Jonathan Rugman has been Foreign Affairs Correspondent at Channel 4 News for more than a decade.
He reported from the revolutions and uprisings in Syria, Egypt, Libya, Tunisia and Bahrain and has covered stories as diverse as Somalia's famine, the migrant crisis in the Mediterranean, corruption in world football and the Haiti earthquake. In 2016 he won a BAFTA for his reporting on the terrorist attacks in Paris.
He was previously the programme's Washington Correspondent and Business Correspondent and his reporting has won more than 10 awards. He is the author of "Ataturk's Children: Turkey and the Kurds" and previously worked on BBC Radio 4 documentaries and in Turkey for the BBC and The Guardian.
The prospect of one Nato ally imposing sanctions on another moved a step closer today, as Turkey began receiving the first delivery of a Russian missile defence system.
The Defence Secretary Penny Maudaunt has urged Iran to de-escalate the situation in the Persian Gulf.
In Strasbourg, Germany’s Defence Minister Ursula von der Leyen has been meeting MEPs in an effort to rally support behind her appointment as the next head of the European Commission.
EU leaders have begun proposing their new leadership team, nominating Germany’s Defence Minister Ursula von der Leyen as the new President of the European Commission.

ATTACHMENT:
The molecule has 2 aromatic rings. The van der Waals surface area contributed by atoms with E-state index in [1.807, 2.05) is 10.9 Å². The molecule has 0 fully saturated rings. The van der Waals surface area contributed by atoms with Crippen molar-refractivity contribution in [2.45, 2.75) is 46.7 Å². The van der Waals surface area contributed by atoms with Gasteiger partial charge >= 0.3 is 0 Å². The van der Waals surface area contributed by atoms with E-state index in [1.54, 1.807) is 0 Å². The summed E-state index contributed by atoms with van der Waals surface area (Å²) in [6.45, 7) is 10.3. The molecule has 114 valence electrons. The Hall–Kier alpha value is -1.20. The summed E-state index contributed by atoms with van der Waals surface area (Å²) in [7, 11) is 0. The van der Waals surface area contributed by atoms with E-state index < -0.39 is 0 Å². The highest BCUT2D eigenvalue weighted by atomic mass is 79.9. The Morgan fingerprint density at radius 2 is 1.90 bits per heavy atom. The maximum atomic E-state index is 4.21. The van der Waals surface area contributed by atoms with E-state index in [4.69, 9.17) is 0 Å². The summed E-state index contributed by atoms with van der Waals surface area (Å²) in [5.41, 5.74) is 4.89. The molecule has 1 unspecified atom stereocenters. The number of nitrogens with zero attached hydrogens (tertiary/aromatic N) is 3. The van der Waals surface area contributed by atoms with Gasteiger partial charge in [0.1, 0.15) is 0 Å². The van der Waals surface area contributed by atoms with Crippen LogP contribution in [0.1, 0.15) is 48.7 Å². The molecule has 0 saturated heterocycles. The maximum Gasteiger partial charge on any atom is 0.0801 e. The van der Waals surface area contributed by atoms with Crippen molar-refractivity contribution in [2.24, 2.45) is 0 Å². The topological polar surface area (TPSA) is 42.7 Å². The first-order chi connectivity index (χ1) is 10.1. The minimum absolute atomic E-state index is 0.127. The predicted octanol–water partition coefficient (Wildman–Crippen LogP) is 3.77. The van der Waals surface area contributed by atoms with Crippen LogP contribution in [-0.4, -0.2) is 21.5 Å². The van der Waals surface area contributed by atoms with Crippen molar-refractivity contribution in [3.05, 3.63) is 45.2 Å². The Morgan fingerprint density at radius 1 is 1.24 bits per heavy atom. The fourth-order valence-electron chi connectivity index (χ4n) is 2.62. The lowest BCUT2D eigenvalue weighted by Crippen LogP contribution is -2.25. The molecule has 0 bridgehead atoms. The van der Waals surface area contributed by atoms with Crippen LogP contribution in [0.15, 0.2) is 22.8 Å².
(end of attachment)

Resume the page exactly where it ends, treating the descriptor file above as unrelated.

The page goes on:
When Turkey’s President Erdogan and his ruling party lost control of Istanbul, the result was cancelled and a re-run was ordered. Last night, voters gave their verdict on the President’s autocratic rule in emphatic style. March’s narrow 13,000 vote victory for the opposition was transformed into a far larger majority of more than three quarters of a…
It was an “a deliberate, premeditated execution… for which the state of Saudi Arabia is responsible”. That’s the conclusion of a report into the killing of journalist Jamal Khashoggi in the Saudi consulate in Istanbul last October by UN special rapporteur Agnes Callamard.
Iran has warned that, within days, it will breach the limit on its stockpile of enriched uranium, a central element of the Iran nuclear deal.
Australian police have raided the offices of the national public broadcaster, ABC, over news reports from 2017 alleging misconduct by Australian troops in Afghanistan.
In Hong Kong, tens of thousands of people have joined a candlelit vigil to mark the 30th anniversary of the Tiananmen Square massacre, the only place in China where commemorations could be held openly.
It has been a day of royal welcomes, of smiles for the cameras and elaborate pageantry for Donald Trump.
The truce with jihadist rebels, brokered by Turkey last year, has broken down.
Lawyers for a Saudi dissident have told the Saudi embassy that they intend to begin legal action, after accusing the government in Riyadh of spying on his mobile phone.
Could a hack which allegedly breached the global messaging service WhatsApp be linked to the murder of Saudi journalist Jamal Khashoggi?
More than 100 people have now been killed in a bombing campaign by President Assad and his allies, targeting the last major rebel-held area.
A month before President Trump’s visit to the UK, his Secretary of State Mike Pompeo was in town, voicing his concerns about the potential role of the Chinese tech giant Huawei in Britain’s 5G network.